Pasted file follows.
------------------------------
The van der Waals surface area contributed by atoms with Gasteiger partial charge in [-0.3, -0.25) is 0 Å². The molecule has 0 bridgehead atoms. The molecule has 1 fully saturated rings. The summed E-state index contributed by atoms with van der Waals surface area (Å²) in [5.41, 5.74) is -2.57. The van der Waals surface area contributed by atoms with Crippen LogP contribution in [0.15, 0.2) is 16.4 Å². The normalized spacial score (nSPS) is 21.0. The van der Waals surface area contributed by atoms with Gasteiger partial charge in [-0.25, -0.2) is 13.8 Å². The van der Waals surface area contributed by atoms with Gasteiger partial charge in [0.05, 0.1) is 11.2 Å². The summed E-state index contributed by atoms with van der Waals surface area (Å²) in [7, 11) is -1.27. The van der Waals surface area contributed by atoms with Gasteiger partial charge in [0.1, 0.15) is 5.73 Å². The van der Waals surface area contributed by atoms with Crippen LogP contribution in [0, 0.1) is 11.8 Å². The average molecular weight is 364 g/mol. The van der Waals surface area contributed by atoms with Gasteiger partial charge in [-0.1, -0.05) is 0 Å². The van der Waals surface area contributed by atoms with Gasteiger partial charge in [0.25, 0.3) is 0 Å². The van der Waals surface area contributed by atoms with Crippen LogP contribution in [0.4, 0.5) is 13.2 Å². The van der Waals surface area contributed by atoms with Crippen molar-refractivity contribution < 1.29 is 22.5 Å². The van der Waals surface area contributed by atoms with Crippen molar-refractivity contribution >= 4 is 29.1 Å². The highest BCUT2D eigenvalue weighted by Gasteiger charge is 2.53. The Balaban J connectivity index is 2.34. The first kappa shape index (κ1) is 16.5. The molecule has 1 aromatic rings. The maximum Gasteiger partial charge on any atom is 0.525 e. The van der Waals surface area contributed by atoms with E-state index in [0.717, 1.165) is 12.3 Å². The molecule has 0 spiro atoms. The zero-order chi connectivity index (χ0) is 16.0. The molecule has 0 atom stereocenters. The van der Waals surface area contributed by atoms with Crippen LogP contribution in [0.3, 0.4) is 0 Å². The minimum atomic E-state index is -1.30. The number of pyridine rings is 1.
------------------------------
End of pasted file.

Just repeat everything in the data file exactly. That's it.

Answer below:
The van der Waals surface area contributed by atoms with Gasteiger partial charge in [-0.3, -0.25) is 0 Å². The molecule has 0 bridgehead atoms. The molecule has 1 fully saturated rings. The summed E-state index contributed by atoms with van der Waals surface area (Å²) in [5.41, 5.74) is -2.57. The van der Waals surface area contributed by atoms with Crippen LogP contribution in [0.15, 0.2) is 16.4 Å². The normalized spacial score (nSPS) is 21.0. The van der Waals surface area contributed by atoms with Gasteiger partial charge in [-0.25, -0.2) is 13.8 Å². The van der Waals surface area contributed by atoms with Gasteiger partial charge in [0.05, 0.1) is 11.2 Å². The summed E-state index contributed by atoms with van der Waals surface area (Å²) in [7, 11) is -1.27. The van der Waals surface area contributed by atoms with Gasteiger partial charge in [0.1, 0.15) is 5.73 Å². The van der Waals surface area contributed by atoms with Crippen LogP contribution in [0, 0.1) is 11.8 Å². The average molecular weight is 364 g/mol. The van der Waals surface area contributed by atoms with Gasteiger partial charge in [-0.1, -0.05) is 0 Å². The van der Waals surface area contributed by atoms with Gasteiger partial charge in [0.25, 0.3) is 0 Å². The van der Waals surface area contributed by atoms with Crippen LogP contribution in [0.4, 0.5) is 13.2 Å². The van der Waals surface area contributed by atoms with Crippen molar-refractivity contribution < 1.29 is 22.5 Å². The van der Waals surface area contributed by atoms with Crippen molar-refractivity contribution >= 4 is 29.1 Å². The highest BCUT2D eigenvalue weighted by Gasteiger charge is 2.53. The Balaban J connectivity index is 2.34. The first kappa shape index (κ1) is 16.5. The molecule has 1 aromatic rings. The maximum Gasteiger partial charge on any atom is 0.525 e. The van der Waals surface area contributed by atoms with E-state index in [0.717, 1.165) is 12.3 Å². The molecule has 0 spiro atoms. The zero-order chi connectivity index (χ0) is 16.0. The molecule has 0 atom stereocenters. The van der Waals surface area contributed by atoms with Crippen LogP contribution in [0.3, 0.4) is 0 Å². The minimum atomic E-state index is -1.30. The number of pyridine rings is 1.